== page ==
Thompson is viewed as the safe, logical choice but his ascension hasn't sparked much interest in the stock, suggesting Wall Street is in wait-and-see mode for the moment. Tomorrow's conference call is a chance for Thompson to begin to articulate his vision for McDonald's future, so it should be required listening for curious shareholders. As for McDonald's numbers, the current average estimate of analysts polled by Thomson Reuters is for earnings of $1.23 a share in the March-ended period on revenue of $6.54 billion. The company has topped the consensus view in the past eight quarters but doesn't exactly blow targets away with its average upside surprise coming in at less than 2% over that stretch. Despite its underperformance this year, Mickey D's isn't exactly on the value menu. The shares currently trade at a forward price-to-earnings multiple of 15.3X vs. 13.4 for the S&P 500 as of last Friday's close. Competitor Wendy's International ( WEN) is more expensive though, trading at a forward P/E multiple of 20.9X. The sell side is pretty bullish ahead of the report though with 19 of the 30 analysts covering the stock at strong buy (6) or buy (13), and the median 12-month price target at $107.50, implying potential upside of nearly 13% from Thursday's closing price at $95.28, which reflected a 2.1% decline on Wednesday. Check out TheStreet's quote page for McDonald's for year-to-date share performance, analyst ratings, earnings estimates and much more. Meanwhile, GE shares have fared better in 2012 than McDonald's but they've pulled back ahead of tomorrow's earnings report. The stock has gained 6% this year, but it's down 9% as of Wednesday's close at $19.14 since hitting a 52-week high of $21 on March 28. The average estimate of analysts polled by Thomson Reuters is for a profit of 33 cents a share from GE in the March-ended quarter on revenue of $34.7 billion. An in-line performance represent a 10% decline on the top line from year-ago revenue of $38.45 billion as well as be its lowest quarterly revenue total in at least five years.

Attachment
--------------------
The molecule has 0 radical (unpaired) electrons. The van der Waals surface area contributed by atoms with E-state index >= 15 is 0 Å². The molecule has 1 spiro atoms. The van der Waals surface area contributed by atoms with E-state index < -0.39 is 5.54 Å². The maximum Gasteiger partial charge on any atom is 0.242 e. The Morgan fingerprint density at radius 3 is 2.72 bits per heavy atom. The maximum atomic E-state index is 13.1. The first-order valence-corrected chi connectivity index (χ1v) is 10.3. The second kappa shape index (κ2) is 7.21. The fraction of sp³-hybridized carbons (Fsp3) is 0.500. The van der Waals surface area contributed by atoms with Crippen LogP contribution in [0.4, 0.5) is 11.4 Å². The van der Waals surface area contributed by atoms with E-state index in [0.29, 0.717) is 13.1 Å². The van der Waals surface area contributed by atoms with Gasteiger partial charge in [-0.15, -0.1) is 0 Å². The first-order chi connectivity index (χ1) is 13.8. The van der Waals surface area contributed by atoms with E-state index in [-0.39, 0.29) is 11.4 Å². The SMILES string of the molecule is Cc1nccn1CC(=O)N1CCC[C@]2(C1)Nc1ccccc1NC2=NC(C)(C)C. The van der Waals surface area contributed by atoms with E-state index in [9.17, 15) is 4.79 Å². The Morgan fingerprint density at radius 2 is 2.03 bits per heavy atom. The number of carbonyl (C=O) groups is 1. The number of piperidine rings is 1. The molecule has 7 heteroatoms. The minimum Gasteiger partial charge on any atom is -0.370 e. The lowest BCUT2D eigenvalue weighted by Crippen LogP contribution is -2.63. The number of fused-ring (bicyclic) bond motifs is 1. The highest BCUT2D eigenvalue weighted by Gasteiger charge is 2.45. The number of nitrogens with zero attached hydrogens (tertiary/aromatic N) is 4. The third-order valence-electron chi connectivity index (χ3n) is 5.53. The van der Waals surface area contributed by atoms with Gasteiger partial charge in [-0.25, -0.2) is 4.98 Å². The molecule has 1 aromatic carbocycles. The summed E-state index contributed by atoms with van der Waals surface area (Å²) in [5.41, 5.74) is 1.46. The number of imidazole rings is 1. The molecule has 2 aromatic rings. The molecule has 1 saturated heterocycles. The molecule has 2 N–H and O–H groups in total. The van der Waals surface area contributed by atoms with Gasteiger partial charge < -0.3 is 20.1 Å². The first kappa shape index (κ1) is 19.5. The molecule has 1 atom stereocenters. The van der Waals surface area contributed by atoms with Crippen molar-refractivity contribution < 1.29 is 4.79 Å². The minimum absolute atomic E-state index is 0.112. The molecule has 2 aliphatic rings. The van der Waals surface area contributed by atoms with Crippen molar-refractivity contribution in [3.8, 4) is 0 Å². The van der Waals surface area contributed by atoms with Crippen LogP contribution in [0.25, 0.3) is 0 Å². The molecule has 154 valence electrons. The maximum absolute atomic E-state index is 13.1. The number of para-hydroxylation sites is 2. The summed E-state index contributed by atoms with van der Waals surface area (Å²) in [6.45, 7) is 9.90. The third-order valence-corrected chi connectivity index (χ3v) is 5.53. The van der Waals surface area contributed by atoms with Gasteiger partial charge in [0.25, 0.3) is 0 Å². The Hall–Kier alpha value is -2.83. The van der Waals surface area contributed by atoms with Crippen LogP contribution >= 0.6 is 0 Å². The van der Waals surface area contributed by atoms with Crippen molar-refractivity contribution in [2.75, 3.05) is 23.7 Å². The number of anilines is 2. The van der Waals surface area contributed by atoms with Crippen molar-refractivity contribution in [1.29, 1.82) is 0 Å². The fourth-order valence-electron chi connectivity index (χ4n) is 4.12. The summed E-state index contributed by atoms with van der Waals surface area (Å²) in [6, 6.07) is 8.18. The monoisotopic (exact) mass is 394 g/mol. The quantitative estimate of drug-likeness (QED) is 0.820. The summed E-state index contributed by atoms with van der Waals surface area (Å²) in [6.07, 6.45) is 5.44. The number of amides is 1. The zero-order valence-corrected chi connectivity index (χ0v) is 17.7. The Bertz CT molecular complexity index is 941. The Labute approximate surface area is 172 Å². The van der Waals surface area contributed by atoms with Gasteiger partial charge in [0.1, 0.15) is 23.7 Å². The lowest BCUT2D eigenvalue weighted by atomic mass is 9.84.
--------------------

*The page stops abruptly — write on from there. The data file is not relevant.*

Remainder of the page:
Under Armour ( UA) is also one to watch on Friday with shares of the athletic apparel company up 35% in 2012, hitting a 52-week high of $99.35 on March 26. Wall Street's consensus view is for a profit of 24 cents a share from Under Armour in the first quarter on revenue of $379.8 million. Jefferies has a hold rating on the stock with a price target of $82, and the firm said Wednesday it's on the sidelines ahead of the report. "We see modest downside risk ahead of 1Q12," Jefferies wrote. "Expectations are high with the stock up 30% since reporting 4Q, entirely on multiple expansion. That said, the market is looking past risks like high inventory and reduced sales visibility. Barring a broader market pullback, we expect overly positive sentiment to keep the stock in the $90s. We remain on the sidelines given the full valuation and sub-optimal top-line visibility." The firm is also expecting earnings of 24 cents a share for the quarter and says it believes any beat would have to come from margin strength because the revenue view is already high. It feels Under Armour may be enjoying an outsize benefit from optimism about names like Nike ( NKE) and Lululemon Athletica ( LULU) that it doesn't quite merit. "There is no question UA, as a leading athletic brand, is due its share of the strong athletic cycle that we are in," Jefferies said. "That said, there are many company-specific drivers at NKE and LULU tht should not benefit UA." Check out TheStreet's quote page for Under Armour for year-to-date share performance, analyst ratings, earnings estimates and much more. Other brand names reporting Friday morning include A.O. Smith ( AOS), American Electric Power ( AEP), Honeywell International ( HON), Ingersoll-Rand ( IR), Johnson Controls ( JCI), Kimberly-Clark ( KMB), Manpower ( MAN), Popular Inc. ( BPOP), Royal Caribbean Cruises ( RCL), and Schlumberger ( SLB). And finally, Microsoft ( MSFT) should provide some early support for the Dow after the Redmond, Wash.-based software giant beat the average analysts' estimate for its fiscal third-quarter earnings by more than 5%. Revenue of $17.4 billion easily eclipsed the consensus view of $17.2 billion as Microsoft said it experienced solid demand for its business desktop and infrastructure product offerings. The stock rose 3% to $31.89 in the extended session on volume of more than 3.8 million. The big tech loser in late trades was Riverbed Technology ( RVBD), which lost 17.4% to $23 on volume of 2.2 million in late trades after missing Wall Street's revenue expectations in its first quarter. -- Written by Michael Baron in New York. >To contact the writer of this article, click here: Michael Baron.